My daughter was two when my husband began construction on my sewing studio. I vividly remember her tiny body crawling over the wooden slats of the foundation, her "Winnie-the-Pooh" book in tow. It would be a place for me to store my twenty year curation of vintage fabrics, laces, beads and buttons. A place for me to design and sew. It was a place that represented beauty and creativity and productivity. It represented freedom, sweet freedom, and l looked at it with deserving eyes.
Just as Ms. Woolf needed a quiet room of her own in which to write, I needed a studio space. I needed those four walls to spatially separate me from my Mommy duties and Wifely duties to freely create. Being a creator and maker was my identity, or it was the one I longed for, so it was the one I presented to the world. At any given time, I had fifty projects dreamed up and schemed out, materials meticulously collected from thrift stores and Ebay, vintage craft books ear-marked, patterns gathered and cut. These surrounded me like an extra layer of protection in my fortress. I would be that person I projected to the world, glass in hand. Because there was always a glass in my hand. And in this sacred space, I finally had the freedom to drink as I wanted, bottles and boxes lining the walls with the bins of yarn and lace. Finally, I had the freedom to drink and create.
If you are a creative that drinks to excess, the glass of alcohol becomes a shackle, binding one of your hands to the other. Your brain still wants to dream and imagine and create, like it is bubbling up from the essence of your genomes, the core of your cells. Your mouth can still somewhat articulate your thoughts but your hands are no longer functional. And if they are, they are sloppy, their movement so restricted that it's anything but effortless. So your fortress of freedom has turned into a prison. The place to act without hindrance or restraint has become a place to hide. When we have the freedom to choose something that hurts us, cages us, disarms us and renders us motionless, is that still freedom? If I'd chosen a lover that did this to me, I'm most certain I wouldn't have considered myself free.
When I found that my fortress was indeed impenetrable, I began daydreaming of other escapes. I wondered if I could rent an apartment in one of those high-rises that was going up around my neighborhood so I could finally drink, I mean, create without the leering eyes of my family, judging my process. I could hide better, disappear from life completely. Oh, sweet freedom.
When the gig is up, rebuilding the trust takes some time, both externally and internally. It took me a long time to trust my space again, trust that it would lead me back to my creative passions, trust that my memories would be kind and forgiving. I had to trust that my reflexes would slowly change and that glass in my hand would be filled with La Croix instead of wine and my husband and children wouldn't think twice about it's contents. It all took some time, a long time, a relatively short time.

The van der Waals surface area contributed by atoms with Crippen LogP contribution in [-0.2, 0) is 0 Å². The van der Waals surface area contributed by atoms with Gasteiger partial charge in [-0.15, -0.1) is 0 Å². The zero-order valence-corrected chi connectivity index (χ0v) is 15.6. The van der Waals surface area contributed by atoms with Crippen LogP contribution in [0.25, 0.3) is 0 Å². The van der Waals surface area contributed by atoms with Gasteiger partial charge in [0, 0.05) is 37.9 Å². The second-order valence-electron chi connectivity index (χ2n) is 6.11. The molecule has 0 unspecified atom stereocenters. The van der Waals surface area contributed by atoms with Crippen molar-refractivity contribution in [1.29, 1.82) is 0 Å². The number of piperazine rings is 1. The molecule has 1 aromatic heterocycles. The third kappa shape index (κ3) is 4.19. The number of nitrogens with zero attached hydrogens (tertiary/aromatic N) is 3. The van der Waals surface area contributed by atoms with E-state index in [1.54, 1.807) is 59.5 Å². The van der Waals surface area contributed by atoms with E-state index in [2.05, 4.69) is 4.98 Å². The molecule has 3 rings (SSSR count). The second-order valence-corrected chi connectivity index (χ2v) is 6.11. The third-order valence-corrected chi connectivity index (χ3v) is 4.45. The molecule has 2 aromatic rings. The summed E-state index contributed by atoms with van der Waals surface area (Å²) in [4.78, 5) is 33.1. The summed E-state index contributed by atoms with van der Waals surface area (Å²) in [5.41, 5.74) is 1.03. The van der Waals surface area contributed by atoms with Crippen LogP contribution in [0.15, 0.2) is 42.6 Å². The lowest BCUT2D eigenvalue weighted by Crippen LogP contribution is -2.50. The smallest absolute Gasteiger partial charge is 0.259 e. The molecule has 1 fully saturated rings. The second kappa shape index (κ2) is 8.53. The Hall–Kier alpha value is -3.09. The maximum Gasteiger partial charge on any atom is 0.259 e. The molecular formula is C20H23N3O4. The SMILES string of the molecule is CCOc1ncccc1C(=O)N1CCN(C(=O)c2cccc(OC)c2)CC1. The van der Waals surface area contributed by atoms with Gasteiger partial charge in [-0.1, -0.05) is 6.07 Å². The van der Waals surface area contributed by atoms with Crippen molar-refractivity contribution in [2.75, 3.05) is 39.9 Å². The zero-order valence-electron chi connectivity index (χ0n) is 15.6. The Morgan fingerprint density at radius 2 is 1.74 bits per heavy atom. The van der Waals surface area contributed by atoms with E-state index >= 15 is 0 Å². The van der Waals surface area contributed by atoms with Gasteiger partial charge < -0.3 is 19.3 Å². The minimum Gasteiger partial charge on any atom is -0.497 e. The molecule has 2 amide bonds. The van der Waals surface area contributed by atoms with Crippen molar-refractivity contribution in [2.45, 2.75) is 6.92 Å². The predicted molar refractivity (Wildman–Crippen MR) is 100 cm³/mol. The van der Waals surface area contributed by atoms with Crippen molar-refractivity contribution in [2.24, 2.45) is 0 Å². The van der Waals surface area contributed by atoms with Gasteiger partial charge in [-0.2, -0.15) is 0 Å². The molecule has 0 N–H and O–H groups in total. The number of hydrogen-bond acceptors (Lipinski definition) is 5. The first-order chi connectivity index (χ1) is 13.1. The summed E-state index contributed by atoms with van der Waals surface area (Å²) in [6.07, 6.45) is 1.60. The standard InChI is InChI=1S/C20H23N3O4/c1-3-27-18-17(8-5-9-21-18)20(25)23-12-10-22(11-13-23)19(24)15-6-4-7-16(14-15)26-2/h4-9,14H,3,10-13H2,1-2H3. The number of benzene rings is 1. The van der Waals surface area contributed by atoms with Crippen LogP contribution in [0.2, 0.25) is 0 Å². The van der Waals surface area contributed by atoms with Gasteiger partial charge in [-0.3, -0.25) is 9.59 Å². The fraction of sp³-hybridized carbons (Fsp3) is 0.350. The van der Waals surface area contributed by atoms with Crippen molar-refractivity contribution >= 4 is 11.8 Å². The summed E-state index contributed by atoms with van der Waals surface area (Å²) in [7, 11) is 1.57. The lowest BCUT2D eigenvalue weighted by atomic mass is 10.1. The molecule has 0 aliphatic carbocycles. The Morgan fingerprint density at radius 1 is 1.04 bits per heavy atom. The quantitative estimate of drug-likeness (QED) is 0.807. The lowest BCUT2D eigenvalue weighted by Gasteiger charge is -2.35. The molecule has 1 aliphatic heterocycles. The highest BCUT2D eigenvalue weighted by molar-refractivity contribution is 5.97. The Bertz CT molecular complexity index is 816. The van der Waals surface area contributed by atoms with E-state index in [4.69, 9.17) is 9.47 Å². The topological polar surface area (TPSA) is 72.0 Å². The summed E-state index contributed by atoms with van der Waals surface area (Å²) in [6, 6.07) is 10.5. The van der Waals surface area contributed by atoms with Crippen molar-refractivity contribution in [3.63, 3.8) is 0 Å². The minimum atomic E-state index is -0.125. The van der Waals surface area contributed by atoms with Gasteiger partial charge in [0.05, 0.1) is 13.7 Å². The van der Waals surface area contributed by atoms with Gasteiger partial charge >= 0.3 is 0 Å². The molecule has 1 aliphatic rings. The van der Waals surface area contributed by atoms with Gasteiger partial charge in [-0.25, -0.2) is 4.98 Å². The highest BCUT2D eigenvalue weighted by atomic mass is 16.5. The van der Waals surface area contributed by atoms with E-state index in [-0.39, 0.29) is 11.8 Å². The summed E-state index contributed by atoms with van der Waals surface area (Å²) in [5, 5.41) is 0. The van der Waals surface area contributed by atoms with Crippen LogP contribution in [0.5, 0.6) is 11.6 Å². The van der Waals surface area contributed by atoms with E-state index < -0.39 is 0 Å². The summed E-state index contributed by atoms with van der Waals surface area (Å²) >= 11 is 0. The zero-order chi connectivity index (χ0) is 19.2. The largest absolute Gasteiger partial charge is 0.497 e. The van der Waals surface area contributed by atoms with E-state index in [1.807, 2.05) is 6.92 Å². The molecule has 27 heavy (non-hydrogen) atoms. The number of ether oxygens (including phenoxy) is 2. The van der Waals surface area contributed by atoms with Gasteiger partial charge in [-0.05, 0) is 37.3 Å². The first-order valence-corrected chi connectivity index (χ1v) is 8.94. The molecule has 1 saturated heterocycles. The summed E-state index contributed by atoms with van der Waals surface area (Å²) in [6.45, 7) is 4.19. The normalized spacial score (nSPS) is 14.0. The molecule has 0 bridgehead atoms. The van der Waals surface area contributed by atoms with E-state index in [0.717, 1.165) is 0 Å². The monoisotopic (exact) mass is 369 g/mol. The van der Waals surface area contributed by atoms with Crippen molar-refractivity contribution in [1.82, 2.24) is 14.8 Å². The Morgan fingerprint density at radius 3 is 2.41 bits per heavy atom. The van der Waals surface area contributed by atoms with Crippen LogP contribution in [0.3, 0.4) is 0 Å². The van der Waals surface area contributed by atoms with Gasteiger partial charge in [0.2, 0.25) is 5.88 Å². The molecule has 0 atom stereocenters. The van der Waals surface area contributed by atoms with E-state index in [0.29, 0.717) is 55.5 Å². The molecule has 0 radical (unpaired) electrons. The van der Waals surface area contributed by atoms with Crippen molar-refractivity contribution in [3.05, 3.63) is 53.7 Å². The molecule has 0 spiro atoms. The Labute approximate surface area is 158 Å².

A shift in time can miraculously create a shift in perception, or maybe we become expert compartmentalizers. Either way, my twelve by twelve space is sunny, cozy and inviting now. My desire to isolate, hide and hoard my creativity has also shifted to a need for people, community, tribe. My solution has become my goal, which is to build a space where others can join and offer their stories and creative solutions, where recovery is as tangible as a pen, a needle and thread or a paintbrush. Freedom exists not only in a free hand to create, but in another hand to reach out and offer help or support, like a gentle hand on someone's back. This is what Ms. Woolf had in mind, I think, when she suggested other women demand a room to write, space to create, autonomy to work. Together, we no longer have to disappear.
That essay was originally published at the end of last year on the Recovery Revolution's site. What I failed to mention was that my studio was actually a mess. A mess that was a chaotic representation of my old life.
I had a path to my sewing machine, for use only, but I could not deal with the overwhelming state of it all. I wanted it to be done. I wanted the feelings you have when you are in a space that is clean and organized, allowing your creativity to flow because there is simply nothing to block it, physically, mentally and emotionally. But I just couldn't do it. Every time I walked in there, I would hit a visceral wall and no amount of peppy self-talk could motivate me otherwise.
I cannot tell you what came over me that Wednesday two weeks ago. Maybe it was the Spring Equinox Full Moon combo that shot a bolt of energy through me. Maybe it was the thoughts of Easter and resurrection. I can tell you that it felt a whole lot like my day one of this sobriety journey. It felt like surrender. I knew it was time.
Just like with any change, you may know it deeply, rationally and intelligently but it only comes about through action. My biggest lesson of 2014, and perhaps the most important lesson I'll ever learn.
High-fiving the Universe, so hard.